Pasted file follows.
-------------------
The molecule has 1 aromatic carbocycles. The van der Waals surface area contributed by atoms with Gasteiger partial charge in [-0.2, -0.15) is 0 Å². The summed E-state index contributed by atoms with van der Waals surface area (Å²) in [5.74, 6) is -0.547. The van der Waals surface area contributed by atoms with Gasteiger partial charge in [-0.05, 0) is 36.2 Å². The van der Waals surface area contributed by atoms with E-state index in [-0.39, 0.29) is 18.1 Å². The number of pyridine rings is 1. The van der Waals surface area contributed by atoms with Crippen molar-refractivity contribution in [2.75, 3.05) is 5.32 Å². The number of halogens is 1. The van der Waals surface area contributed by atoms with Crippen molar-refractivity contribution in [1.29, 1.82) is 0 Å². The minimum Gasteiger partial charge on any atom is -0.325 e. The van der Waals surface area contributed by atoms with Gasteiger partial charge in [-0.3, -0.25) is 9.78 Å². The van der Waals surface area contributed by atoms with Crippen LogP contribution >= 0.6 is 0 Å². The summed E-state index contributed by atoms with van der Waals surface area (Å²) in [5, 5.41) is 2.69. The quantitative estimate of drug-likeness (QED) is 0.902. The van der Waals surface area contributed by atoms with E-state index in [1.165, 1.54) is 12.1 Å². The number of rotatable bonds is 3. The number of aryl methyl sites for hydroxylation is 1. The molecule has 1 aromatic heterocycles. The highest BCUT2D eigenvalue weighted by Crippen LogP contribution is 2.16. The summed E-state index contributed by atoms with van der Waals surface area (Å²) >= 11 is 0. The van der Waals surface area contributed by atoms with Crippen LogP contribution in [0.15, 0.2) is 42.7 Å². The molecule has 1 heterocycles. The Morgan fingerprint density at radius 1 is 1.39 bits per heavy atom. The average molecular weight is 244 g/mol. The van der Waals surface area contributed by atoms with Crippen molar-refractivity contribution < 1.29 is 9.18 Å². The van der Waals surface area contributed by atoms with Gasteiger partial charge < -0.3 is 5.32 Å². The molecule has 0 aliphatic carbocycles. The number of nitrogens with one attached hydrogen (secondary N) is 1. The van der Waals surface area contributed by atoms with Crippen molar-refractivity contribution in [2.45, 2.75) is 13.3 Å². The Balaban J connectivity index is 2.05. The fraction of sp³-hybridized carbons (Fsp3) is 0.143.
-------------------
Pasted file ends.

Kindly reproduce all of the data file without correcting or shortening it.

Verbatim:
The molecule has 1 aromatic carbocycles. The van der Waals surface area contributed by atoms with Gasteiger partial charge in [-0.2, -0.15) is 0 Å². The summed E-state index contributed by atoms with van der Waals surface area (Å²) in [5.74, 6) is -0.547. The van der Waals surface area contributed by atoms with Gasteiger partial charge in [-0.05, 0) is 36.2 Å². The van der Waals surface area contributed by atoms with E-state index in [-0.39, 0.29) is 18.1 Å². The number of pyridine rings is 1. The van der Waals surface area contributed by atoms with Crippen molar-refractivity contribution in [2.75, 3.05) is 5.32 Å². The number of halogens is 1. The van der Waals surface area contributed by atoms with Crippen molar-refractivity contribution in [1.29, 1.82) is 0 Å². The minimum Gasteiger partial charge on any atom is -0.325 e. The van der Waals surface area contributed by atoms with Gasteiger partial charge in [-0.3, -0.25) is 9.78 Å². The van der Waals surface area contributed by atoms with Crippen LogP contribution >= 0.6 is 0 Å². The summed E-state index contributed by atoms with van der Waals surface area (Å²) in [5, 5.41) is 2.69. The quantitative estimate of drug-likeness (QED) is 0.902. The van der Waals surface area contributed by atoms with E-state index in [1.165, 1.54) is 12.1 Å². The number of rotatable bonds is 3. The number of aryl methyl sites for hydroxylation is 1. The molecule has 1 aromatic heterocycles. The highest BCUT2D eigenvalue weighted by Crippen LogP contribution is 2.16. The summed E-state index contributed by atoms with van der Waals surface area (Å²) >= 11 is 0. The van der Waals surface area contributed by atoms with Crippen LogP contribution in [0.15, 0.2) is 42.7 Å². The molecule has 1 heterocycles. The Morgan fingerprint density at radius 1 is 1.39 bits per heavy atom. The average molecular weight is 244 g/mol. The van der Waals surface area contributed by atoms with Crippen molar-refractivity contribution < 1.29 is 9.18 Å². The van der Waals surface area contributed by atoms with Gasteiger partial charge < -0.3 is 5.32 Å². The molecule has 0 aliphatic carbocycles. The number of nitrogens with one attached hydrogen (secondary N) is 1. The van der Waals surface area contributed by atoms with Crippen molar-refractivity contribution in [2.45, 2.75) is 13.3 Å². The Balaban J connectivity index is 2.05. The fraction of sp³-hybridized carbons (Fsp3) is 0.143.